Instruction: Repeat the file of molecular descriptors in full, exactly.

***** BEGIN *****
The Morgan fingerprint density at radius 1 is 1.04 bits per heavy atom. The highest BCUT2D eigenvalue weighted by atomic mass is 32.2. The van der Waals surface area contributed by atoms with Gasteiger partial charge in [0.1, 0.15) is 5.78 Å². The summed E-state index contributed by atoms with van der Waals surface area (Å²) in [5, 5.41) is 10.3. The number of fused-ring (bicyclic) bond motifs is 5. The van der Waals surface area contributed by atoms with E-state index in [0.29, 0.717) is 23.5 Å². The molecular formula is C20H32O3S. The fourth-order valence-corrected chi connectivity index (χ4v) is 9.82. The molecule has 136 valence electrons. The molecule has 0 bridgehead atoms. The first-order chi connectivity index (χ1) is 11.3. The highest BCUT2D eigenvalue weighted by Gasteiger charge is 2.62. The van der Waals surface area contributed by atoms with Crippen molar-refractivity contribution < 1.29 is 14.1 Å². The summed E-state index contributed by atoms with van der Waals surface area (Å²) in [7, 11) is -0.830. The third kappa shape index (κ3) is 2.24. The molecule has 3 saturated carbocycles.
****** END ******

The Morgan fingerprint density at radius 1 is 1.04 bits per heavy atom. The highest BCUT2D eigenvalue weighted by atomic mass is 32.2. The van der Waals surface area contributed by atoms with Gasteiger partial charge in [0.1, 0.15) is 5.78 Å². The summed E-state index contributed by atoms with van der Waals surface area (Å²) in [5, 5.41) is 10.3. The number of fused-ring (bicyclic) bond motifs is 5. The van der Waals surface area contributed by atoms with E-state index in [0.29, 0.717) is 23.5 Å². The molecular formula is C20H32O3S. The fourth-order valence-corrected chi connectivity index (χ4v) is 9.82. The molecule has 136 valence electrons. The molecule has 0 bridgehead atoms. The first-order chi connectivity index (χ1) is 11.3. The highest BCUT2D eigenvalue weighted by Gasteiger charge is 2.62. The van der Waals surface area contributed by atoms with Crippen molar-refractivity contribution < 1.29 is 14.1 Å². The summed E-state index contributed by atoms with van der Waals surface area (Å²) in [7, 11) is -0.830. The third kappa shape index (κ3) is 2.24. The molecule has 3 saturated carbocycles.